WASHINGTON — Nestle USA, General Mills, Inc., Campbell Soup Co. and ConAgra Foods, Inc. are among major food companies applauding a U.S. Senate committee’s agreement on June 23 to establish a national disclosure standard for bioengineered foods.
A bill would give food and beverage manufacturers options in disclosing whether a product contains bioengineered ingredients/genetically modified organisms (G.M.O.). The form of a disclosure may be a “text, symbol, or electronic or digital link,” according to the bill. Companies would have the option of using quick-response (Q.R.) codes, phone numbers or web sites instead of on-pack labeling.
|Paul Grimwood, chairman and c.e.o. of Nestle USA|
Paul Grimwood, chairman and chief executive officer of Nestle USA, touted Senator Pat Roberts of Kansas, the chairman of the Senate Committee on Agriculture, Nutrition and Forestry, and Senator Debbie Stabenow of Michigan, the ranking member of the committee, in reaching the bipartisan agreement.
“We’ve been looking for a clear and consistent way to disclose G.M.O. ingredients to consumers who rightfully want to know what is in their food and how their food is made,” Mr. Grimwood said. “The proposed legislation accomplishes this in a way that benefits everyone in the food supply chain, from farmers and manufacturers to retailers and consumers. As part of our commitment to transparency, we continue to work with a coalition of industry leaders adopting SmartLabel, a digital platform that helps consumers make more informed decisions about the food and beverage products they buy.”
The Grocery Manufacturers Association, Washington, introduced the SmartLabel technology initiative that allows consumers to get additional details about products by scanning a bar code or conducting an on-line search. More than 35 companies have committed to the initiative, and by mid-June, more than 500 products are using SmartLabel, according to the G.M.A.
“The SmartLabel platform allows us to communicate directly to consumers in a way we’ve never done before,” Mr. Grimwood said. “Beyond G.M.O.s, this digital tool gives us an entirely new platform to share even more information about ingredients, allergens, ingredient sourcing, portion guidance, and much more.”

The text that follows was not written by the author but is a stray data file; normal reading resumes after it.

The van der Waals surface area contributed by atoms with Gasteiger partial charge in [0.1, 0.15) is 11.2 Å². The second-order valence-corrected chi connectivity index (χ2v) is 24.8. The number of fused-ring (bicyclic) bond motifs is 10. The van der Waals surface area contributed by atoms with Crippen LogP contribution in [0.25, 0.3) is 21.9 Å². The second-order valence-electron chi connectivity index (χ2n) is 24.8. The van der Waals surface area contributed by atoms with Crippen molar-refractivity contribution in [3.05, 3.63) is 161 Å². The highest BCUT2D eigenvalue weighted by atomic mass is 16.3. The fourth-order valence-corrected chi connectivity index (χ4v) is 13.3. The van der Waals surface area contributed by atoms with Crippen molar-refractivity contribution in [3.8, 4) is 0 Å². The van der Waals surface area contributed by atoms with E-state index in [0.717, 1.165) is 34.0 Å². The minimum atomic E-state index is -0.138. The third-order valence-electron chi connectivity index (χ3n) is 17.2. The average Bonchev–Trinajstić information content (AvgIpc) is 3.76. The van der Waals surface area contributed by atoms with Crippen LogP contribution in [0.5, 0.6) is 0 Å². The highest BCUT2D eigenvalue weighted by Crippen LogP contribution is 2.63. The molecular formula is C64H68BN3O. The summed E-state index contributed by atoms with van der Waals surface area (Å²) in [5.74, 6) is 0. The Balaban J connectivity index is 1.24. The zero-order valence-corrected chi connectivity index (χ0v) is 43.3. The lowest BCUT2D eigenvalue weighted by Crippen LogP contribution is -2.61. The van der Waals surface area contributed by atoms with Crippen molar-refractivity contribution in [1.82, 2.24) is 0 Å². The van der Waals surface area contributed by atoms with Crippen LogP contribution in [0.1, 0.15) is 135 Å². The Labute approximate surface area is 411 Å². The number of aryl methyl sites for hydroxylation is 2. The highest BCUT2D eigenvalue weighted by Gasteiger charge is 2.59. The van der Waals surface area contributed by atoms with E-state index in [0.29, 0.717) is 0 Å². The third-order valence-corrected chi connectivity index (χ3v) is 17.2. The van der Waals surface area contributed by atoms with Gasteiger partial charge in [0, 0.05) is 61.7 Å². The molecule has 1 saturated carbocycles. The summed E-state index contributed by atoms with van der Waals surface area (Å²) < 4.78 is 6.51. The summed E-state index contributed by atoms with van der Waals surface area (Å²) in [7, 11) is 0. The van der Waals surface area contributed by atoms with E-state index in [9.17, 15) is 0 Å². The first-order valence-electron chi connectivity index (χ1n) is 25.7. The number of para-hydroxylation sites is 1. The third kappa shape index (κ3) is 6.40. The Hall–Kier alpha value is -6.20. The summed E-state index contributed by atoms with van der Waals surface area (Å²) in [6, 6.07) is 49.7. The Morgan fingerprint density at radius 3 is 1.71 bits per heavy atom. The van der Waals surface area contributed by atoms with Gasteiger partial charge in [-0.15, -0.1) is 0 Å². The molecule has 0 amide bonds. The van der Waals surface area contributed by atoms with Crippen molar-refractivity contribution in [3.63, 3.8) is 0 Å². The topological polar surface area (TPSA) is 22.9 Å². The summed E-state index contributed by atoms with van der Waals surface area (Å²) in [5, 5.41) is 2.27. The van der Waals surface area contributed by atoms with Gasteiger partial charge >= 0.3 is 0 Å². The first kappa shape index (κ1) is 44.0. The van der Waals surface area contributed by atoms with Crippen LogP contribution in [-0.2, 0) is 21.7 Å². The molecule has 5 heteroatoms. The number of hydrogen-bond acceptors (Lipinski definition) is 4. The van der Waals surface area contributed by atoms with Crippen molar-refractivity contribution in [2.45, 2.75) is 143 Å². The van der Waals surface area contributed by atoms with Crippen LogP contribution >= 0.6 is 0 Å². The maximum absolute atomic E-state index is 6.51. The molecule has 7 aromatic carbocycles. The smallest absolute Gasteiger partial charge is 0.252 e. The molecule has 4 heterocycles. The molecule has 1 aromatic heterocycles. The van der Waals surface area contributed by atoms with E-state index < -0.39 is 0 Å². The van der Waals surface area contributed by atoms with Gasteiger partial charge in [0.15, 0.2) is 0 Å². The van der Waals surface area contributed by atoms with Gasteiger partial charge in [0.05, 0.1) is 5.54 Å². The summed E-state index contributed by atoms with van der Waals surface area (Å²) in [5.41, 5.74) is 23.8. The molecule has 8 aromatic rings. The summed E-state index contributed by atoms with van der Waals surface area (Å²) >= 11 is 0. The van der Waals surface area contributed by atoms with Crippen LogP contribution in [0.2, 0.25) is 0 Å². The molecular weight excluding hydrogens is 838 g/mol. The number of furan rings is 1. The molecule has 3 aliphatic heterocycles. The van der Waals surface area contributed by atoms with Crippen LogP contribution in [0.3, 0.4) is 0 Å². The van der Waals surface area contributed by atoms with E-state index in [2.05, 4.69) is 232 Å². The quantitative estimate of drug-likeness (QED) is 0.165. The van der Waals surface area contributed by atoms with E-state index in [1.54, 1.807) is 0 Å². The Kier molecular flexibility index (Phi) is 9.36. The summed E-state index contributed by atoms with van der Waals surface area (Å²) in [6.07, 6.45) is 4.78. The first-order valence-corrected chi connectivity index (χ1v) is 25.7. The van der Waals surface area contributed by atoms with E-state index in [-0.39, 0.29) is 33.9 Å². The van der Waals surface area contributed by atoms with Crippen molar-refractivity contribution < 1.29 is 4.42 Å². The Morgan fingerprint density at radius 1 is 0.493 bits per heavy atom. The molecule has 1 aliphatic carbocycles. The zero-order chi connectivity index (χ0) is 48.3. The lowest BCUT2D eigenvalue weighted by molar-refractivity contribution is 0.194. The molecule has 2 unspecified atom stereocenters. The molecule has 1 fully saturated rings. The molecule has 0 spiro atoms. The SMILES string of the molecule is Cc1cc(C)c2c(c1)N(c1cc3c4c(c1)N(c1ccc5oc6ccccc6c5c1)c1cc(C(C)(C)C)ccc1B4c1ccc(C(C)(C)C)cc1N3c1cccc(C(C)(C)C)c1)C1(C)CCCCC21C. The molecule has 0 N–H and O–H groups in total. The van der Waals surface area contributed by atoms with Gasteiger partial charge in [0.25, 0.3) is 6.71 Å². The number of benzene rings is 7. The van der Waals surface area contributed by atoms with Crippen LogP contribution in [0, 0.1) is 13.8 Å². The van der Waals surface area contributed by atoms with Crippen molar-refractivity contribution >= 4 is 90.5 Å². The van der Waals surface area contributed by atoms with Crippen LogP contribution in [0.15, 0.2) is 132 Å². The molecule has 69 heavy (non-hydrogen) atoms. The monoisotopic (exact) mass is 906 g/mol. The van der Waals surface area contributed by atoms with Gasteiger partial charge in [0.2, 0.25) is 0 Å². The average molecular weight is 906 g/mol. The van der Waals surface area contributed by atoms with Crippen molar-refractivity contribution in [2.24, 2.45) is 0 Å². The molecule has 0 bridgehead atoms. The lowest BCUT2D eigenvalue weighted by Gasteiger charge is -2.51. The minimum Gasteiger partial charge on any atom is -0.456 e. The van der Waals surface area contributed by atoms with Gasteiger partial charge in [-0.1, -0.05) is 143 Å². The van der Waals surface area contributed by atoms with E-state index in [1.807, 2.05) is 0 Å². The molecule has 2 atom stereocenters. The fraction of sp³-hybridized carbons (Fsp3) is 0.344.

Campbell Soup, Camden, N.J., which initially voiced its support for a federal standard for G.M.O. labeling in January, said it has been working with the Food and Drug Administration and the U.S. Department of Agriculture on labeling language that is comprehensive, clear and informative.
“We support the compromise and applaud the hard work of the Senators who crafted it,” Campbell Soup said in a statement. “We remain committed to on-package labeling disclosure.”
Minneapolis-based General Mills also applauded the Senate’s move toward a uniform national food labeling standard.
“We’re pleased that the U.S. Senate has reached this historic bipartisan agreement to set national standards in this area,” General Mills said in a statement. “We need consistency across the country. Without this national solution we risked having a system of 50 different regulations impacting our packages. We look forward to reviewing the details and the ensuing regulations as they develop.”ConAgra Foods, Omaha, issued a similar statement: “ConAgra Foods is supportive of the bipartisan Senate bill calling for a uniform, national disclosure standard for foods containing genetically engineered ingredients. We stand behind the health and safety of all of our products, including those with genetically engineered ingredients, and believe consumers should be informed about the ingredients in their food.”